Gloucestershire Places of Worship

All Saints Church, Stone (1) (30k) All Saints Church, Stone (2) (30k) All Saints Church, Stone (3) (32k) Above Photograph(s)
Copyright of Alf Beard
All Saints Church, Stone
All Saints Church,
A38 (Gloucester to Bristol Road),
Stone, Gloucestershire.

Cemeteries

This Church has (or had) a graveyard.

Note: any church within an urban environment may have had its graveyard closed after the Burial Act of 1853. Any new church built after that is unlikely to have had a graveyard at all.

Church History

This Place of Worship was founded in the 13th century, and we understand it is still open.

Stone was anciently a chapelry in the parish of Berkeley. It is said, by the Gloucestershire Archives online catalogue, to have been regarded as a parish in its own right by 1700. It is not known when it became a separate ecclesiastical parish officially, but it has been in the civil parish of Ham and Stone since 1894.

Arthur Mee's The King's England series for Gloucestershire has this to say of the village:

"We have read in a book 300 years old that this was the most stony place in that low vale in which it stands, and that from here the lower country beneath it was furnished with small stones for the amendment of its "deepe and dirty waies".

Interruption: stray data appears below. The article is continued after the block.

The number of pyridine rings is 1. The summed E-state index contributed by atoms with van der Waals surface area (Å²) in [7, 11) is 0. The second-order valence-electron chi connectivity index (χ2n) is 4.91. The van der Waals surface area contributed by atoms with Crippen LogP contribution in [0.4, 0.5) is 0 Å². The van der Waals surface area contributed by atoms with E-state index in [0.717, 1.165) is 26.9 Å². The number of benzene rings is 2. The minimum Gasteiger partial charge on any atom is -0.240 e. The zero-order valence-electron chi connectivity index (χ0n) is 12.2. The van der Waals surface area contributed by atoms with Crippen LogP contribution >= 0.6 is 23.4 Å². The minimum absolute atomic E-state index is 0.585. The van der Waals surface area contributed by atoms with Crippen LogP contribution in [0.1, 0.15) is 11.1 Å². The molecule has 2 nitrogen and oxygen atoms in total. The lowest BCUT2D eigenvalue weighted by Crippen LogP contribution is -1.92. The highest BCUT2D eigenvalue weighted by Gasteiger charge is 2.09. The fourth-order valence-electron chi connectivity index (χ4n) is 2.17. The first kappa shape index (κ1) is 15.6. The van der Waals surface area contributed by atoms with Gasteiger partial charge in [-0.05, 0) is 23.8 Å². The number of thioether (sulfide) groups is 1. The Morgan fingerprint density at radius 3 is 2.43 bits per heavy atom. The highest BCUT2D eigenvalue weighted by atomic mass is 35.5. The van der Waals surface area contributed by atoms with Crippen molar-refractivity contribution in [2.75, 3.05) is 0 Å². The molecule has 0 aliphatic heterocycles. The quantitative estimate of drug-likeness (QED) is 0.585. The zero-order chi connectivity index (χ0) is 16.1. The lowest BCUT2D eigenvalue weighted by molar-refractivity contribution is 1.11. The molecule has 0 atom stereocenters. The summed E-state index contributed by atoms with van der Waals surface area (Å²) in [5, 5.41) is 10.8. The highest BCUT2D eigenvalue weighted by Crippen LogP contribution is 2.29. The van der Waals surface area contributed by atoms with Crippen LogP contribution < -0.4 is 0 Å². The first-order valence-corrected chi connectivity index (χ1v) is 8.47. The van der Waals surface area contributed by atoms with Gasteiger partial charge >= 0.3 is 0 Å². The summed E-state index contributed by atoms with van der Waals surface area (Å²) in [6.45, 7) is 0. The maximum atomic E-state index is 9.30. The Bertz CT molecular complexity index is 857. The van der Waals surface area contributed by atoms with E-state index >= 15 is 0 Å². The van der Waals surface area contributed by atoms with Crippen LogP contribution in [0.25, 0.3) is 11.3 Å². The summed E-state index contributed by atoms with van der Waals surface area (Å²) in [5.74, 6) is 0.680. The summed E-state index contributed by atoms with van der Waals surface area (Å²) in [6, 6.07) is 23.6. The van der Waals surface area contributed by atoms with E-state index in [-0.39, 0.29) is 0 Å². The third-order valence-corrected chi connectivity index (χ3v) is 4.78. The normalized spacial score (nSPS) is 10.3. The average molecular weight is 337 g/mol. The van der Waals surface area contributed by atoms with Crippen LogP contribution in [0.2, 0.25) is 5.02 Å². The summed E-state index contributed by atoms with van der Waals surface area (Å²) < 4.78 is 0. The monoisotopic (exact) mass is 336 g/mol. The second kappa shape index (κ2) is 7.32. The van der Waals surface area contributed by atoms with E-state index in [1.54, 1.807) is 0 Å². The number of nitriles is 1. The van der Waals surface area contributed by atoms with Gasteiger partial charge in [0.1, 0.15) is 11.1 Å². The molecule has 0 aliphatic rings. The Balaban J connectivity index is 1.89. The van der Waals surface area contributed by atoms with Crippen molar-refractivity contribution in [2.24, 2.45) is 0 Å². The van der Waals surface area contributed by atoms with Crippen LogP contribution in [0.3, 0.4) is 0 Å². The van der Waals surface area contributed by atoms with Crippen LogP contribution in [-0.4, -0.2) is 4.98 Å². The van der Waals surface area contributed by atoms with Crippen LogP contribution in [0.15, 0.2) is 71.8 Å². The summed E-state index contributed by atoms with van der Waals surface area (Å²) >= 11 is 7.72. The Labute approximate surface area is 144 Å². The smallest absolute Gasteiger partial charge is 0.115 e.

Today five noble elms watch over its green, and a venerable yew throws its shade over the churchyard gate. The medieval church has a 15th century spire soaring on the 13th century foundations of the tower. There is a 14th century font with bands of quatrefoils, and two curious round windows by the chancel arch, a most unusual feature intended to give light to the altar on the roodloft, the staircase to which is in its place. Also for use on the roodloft was a piscina high up in the wall. Other windows have fragments of ancient glass, and the east window has Christ in Majesty, set here in memory of Charles Cripps, vicar for nearly half of last century.
"

Since Mee's series were published in the 1950s, this would of course have been the 19th century.

Stone's parish records begin in 1559. Today the Church is a Grade II Listed Building - see British Listed Buildings website for details (recorded under "Ham and Stone").

The following information about the Church has been provided to accompany the photographs on the right. A list of people who have supplied the information is included in the Acknowledgements, below.

[Image 3] The window is a memorial to Ann Helen CRIPPS who died December 18th 1893.[1]

Denomination

Now or formerly Church of England.

If more than one congregation has worshipped here, or its congregation has united with others, in most cases this will record its original dedication.

Maps

This Church is located at OS grid reference ST6843595455. You can see this on various mapping systems. Note all links open in a new window:

Reference

  • Places recorded by the Registrar General under the provisions of the Places of Worship Registration Act 1855 (2010) is available as a "Freedom of Information" document from the website What Do They Know.

Acknowledgements

A special thanks to the following people who have contributed information for this web page:

1. Transcription provided by Rosemary Lockie.

Last updated on 28 Jul 2011 at 11:26.

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This Report was created 18 Aug 2017 - 21:30:39 BST from information held in the Gloucestershire section of the Places of Worship Database. This was last updated on 4 Jul 2017 at 10:50.

URL of this page: http://churchdb.gukutils.org.uk/GLS471.php
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